Have you ever noticed that the most livable neighborhoods in any city are those that were developed before the invention of the "urban planning" profession?
Take my old 'hood in Guelph, "The Ward."
By the time my clan got there in the '50s it was pretty much all immigrants. A smattering of Germans and Greeks and Ukrainians, but for the most part, Italian.
The quality of life was incomparable. Everybody walked everywhere. Everybody had a garden. Everybody who wanted to work had a job. In a lot of cases, if you lived in The Ward you could walk to your job at Fiberglass or Omark or Malleable Iron, or Woods or Harding Carpets.
You'd find 30 by 80 foot lots with a 900 square foot bungalow planted in the middle that still had room for dozens of tomato and pepper plants and grape vines galore. The gardens would take up the front yard, the side yard, and the back yard.
Anybody with enough get up and go to get up and go to work could afford one of those plots on a factory wage. There was absolutely zero "urban planning" involved in the evolution of that neighborhood.
Contrast that to the lifestyle that the children, grandchildren, and greatgrandchildren of those immigrants enjoy in Toronto today, a city that never tires of broadcasting the savvy of its urban planners, who have made downtown Toronto a wonderful example of a "livable city."
They've moved on to Toronto for better opportunities. Education, jobs, and so on. Once they've got the education and the job they stay for the "action."
After all, downtown TO is where the action is!
All the cool shit happens in Toronto!
You probably won't be able to afford 900 feet anymore; that's a million bucks easy in a downtown highrise. So settle for half that.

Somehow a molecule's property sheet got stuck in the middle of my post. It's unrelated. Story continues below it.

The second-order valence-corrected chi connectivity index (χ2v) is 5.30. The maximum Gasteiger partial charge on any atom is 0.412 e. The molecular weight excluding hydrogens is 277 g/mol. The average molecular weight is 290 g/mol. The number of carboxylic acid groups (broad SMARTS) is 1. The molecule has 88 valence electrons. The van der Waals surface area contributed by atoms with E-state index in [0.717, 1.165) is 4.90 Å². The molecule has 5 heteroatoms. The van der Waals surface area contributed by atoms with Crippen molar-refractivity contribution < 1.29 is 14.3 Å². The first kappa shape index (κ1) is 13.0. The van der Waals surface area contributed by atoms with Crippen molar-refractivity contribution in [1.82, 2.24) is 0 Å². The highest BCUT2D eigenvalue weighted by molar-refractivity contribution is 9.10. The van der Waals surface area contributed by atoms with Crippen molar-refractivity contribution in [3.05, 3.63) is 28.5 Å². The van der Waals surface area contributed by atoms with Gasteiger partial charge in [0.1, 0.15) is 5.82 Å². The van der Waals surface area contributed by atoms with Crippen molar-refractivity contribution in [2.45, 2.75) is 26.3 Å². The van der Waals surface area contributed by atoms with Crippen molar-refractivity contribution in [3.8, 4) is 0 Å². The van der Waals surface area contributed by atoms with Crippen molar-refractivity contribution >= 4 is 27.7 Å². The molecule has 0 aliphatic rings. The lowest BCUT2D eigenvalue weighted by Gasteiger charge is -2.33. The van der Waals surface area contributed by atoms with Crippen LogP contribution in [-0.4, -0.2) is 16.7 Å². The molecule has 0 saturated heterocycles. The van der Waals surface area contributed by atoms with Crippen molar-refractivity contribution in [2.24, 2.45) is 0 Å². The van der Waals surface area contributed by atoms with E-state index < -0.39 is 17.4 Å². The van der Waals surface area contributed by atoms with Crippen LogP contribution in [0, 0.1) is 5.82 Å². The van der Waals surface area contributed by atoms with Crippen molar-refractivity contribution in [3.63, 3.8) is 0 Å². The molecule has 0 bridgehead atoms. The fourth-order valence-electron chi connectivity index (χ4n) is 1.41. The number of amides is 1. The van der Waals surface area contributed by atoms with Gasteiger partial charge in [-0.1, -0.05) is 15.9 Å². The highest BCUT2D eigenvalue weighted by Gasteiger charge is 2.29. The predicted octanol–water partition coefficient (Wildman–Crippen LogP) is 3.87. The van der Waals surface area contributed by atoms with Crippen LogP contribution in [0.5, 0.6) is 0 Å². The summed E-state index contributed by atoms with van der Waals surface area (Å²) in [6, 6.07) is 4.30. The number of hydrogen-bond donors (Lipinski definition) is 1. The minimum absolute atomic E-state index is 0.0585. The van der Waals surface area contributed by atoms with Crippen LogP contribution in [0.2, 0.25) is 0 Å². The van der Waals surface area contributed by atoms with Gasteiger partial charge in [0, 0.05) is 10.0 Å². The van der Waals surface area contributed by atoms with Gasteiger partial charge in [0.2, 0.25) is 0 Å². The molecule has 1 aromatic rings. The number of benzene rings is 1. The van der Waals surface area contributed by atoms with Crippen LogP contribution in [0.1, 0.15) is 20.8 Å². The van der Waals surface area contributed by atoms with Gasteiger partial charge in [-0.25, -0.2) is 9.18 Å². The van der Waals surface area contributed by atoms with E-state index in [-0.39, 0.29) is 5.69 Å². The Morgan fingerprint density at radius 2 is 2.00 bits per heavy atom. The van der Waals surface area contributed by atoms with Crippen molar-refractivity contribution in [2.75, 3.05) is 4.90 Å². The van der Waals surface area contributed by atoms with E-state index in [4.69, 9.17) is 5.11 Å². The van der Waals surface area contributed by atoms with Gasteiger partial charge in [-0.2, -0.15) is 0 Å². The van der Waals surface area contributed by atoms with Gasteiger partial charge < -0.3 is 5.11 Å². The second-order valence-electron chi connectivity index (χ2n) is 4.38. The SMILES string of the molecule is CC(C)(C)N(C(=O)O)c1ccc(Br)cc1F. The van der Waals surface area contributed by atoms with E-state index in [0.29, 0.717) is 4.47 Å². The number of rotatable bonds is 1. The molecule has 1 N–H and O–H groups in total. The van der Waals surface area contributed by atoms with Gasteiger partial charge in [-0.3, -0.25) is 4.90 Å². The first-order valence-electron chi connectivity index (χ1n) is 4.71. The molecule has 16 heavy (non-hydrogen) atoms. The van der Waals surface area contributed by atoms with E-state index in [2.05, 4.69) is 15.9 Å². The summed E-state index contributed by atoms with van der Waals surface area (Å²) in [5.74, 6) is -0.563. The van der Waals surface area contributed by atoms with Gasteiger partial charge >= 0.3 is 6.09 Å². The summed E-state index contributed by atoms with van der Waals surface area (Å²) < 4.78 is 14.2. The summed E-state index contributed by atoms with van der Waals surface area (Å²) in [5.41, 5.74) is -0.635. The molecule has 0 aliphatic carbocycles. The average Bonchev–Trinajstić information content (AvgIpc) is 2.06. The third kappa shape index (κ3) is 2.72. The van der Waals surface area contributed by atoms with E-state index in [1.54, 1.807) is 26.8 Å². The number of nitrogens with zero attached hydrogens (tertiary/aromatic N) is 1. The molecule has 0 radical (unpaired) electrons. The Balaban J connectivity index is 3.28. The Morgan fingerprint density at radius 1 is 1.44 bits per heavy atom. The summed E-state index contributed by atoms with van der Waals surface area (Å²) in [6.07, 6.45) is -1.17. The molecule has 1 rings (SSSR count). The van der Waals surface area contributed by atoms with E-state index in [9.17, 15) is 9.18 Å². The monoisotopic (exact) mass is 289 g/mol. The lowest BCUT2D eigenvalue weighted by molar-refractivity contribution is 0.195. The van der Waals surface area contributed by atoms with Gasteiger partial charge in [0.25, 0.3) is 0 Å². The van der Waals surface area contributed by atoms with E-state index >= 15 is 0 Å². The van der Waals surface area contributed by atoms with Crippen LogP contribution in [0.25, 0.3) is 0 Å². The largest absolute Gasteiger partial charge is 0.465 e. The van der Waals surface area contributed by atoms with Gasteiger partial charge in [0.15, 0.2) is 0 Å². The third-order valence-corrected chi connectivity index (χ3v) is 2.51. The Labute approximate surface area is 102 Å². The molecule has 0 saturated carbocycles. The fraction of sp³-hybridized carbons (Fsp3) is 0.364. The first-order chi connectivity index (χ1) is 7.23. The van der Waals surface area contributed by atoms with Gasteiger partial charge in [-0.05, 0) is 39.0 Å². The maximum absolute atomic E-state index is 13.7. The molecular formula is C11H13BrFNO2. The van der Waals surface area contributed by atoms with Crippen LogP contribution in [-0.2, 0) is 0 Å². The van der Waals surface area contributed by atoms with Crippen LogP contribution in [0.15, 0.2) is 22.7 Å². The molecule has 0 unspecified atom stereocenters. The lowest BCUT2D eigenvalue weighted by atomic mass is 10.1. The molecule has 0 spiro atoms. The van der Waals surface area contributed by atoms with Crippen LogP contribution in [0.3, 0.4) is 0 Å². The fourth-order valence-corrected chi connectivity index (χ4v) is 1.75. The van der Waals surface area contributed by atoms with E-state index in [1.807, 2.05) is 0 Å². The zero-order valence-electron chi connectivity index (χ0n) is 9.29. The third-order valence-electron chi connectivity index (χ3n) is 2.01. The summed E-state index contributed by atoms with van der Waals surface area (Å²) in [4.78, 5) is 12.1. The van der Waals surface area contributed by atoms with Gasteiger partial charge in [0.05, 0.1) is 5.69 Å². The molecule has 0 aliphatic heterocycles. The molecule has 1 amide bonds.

And of course, that magnificent garden your Noni had on that 30 by 80 foot lot in Guelph is out of the question. If you have the extravagant good fortune to own a balcony, you'll settle for maybe two each of peppers and tomato plants. Forget the grapes.
But you're where the action is!
You are but a mere walk or a very short transit ride from the ACC or Rogers Centre, where you can go to see the corporate Leafs or Jays play ball!
You've got dozens of chain restaurants to choose from; you know the ones... everything comes from head office flash frozen and your chef heats it up. At $150 for two, with wine and tip!
And you're just a jaunt from half a dozen corporate music and arts venues where you can, for a pretty penny, view the latest avante-garde artsy spectacle that the corporate media has been raving about!
What's not to love about life in downtown Toronto?
Well, for one thing, anybody who remembers the rhythms of an authentic neighborhood, like The Ward, for example, is going to find it sterile in the extreme. Corporate condo towers, corporate dining, corporate sports and entertainment...
For this you want to mortgage your life?
I think not.
But... it's too late to go home to The Ward.
The urban planners have done f@cked it good. There's condo towers galore in downtown Guelph now, and they've been seeping into The Ward for at least twenty years. The corporate developers have been marketing them to folks who commute to Toronto. After all, that half million dollar condo in Guelph would cost you a million and a half or more at the other end of that GO Train ride.
But if you follow the market real close, you might still get that 900 foot bungalow on a 30 by 80 lot. True, it might run you half a million... but it would be two or three or four millions in downtown Toronto.
Obviously, no factory hands are moving to The Ward today.
But our "urban planners" are doing a great job, aren't they?